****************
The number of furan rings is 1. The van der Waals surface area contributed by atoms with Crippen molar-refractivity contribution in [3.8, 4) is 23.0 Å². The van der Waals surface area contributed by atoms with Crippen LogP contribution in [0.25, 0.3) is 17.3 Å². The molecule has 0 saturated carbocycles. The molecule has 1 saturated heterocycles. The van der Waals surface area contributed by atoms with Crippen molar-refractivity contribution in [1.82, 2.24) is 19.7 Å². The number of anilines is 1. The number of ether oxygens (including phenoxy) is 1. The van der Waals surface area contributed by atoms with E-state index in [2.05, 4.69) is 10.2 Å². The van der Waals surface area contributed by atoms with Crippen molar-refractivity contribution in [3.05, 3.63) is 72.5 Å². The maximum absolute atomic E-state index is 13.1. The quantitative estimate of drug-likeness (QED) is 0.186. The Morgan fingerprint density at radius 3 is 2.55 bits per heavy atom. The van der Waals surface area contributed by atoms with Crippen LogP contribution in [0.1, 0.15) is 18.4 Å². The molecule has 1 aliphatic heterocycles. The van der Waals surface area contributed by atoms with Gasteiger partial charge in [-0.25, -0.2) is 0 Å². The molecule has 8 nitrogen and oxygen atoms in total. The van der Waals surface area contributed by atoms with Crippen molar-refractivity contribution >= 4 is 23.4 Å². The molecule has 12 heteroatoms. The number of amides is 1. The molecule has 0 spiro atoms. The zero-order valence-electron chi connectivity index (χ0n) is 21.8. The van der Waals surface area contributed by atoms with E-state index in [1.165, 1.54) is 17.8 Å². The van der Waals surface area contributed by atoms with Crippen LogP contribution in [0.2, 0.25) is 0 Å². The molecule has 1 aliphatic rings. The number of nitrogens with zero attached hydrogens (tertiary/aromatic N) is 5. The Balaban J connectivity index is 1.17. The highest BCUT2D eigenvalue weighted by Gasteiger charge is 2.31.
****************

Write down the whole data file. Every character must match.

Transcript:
The number of furan rings is 1. The van der Waals surface area contributed by atoms with Crippen molar-refractivity contribution in [3.8, 4) is 23.0 Å². The van der Waals surface area contributed by atoms with Crippen LogP contribution in [0.25, 0.3) is 17.3 Å². The molecule has 0 saturated carbocycles. The molecule has 1 saturated heterocycles. The van der Waals surface area contributed by atoms with Crippen molar-refractivity contribution in [1.82, 2.24) is 19.7 Å². The number of anilines is 1. The number of ether oxygens (including phenoxy) is 1. The van der Waals surface area contributed by atoms with E-state index in [2.05, 4.69) is 10.2 Å². The van der Waals surface area contributed by atoms with Crippen molar-refractivity contribution in [3.05, 3.63) is 72.5 Å². The maximum absolute atomic E-state index is 13.1. The quantitative estimate of drug-likeness (QED) is 0.186. The Morgan fingerprint density at radius 3 is 2.55 bits per heavy atom. The van der Waals surface area contributed by atoms with Crippen LogP contribution in [0.1, 0.15) is 18.4 Å². The molecule has 1 aliphatic heterocycles. The van der Waals surface area contributed by atoms with Gasteiger partial charge in [-0.25, -0.2) is 0 Å². The molecule has 8 nitrogen and oxygen atoms in total. The van der Waals surface area contributed by atoms with Crippen molar-refractivity contribution >= 4 is 23.4 Å². The molecule has 12 heteroatoms. The number of amides is 1. The molecule has 0 spiro atoms. The zero-order valence-electron chi connectivity index (χ0n) is 21.8. The van der Waals surface area contributed by atoms with E-state index in [1.165, 1.54) is 17.8 Å². The van der Waals surface area contributed by atoms with Crippen LogP contribution in [0.2, 0.25) is 0 Å². The molecule has 1 aliphatic rings. The number of nitrogens with zero attached hydrogens (tertiary/aromatic N) is 5. The Balaban J connectivity index is 1.17. The highest BCUT2D eigenvalue weighted by Gasteiger charge is 2.31.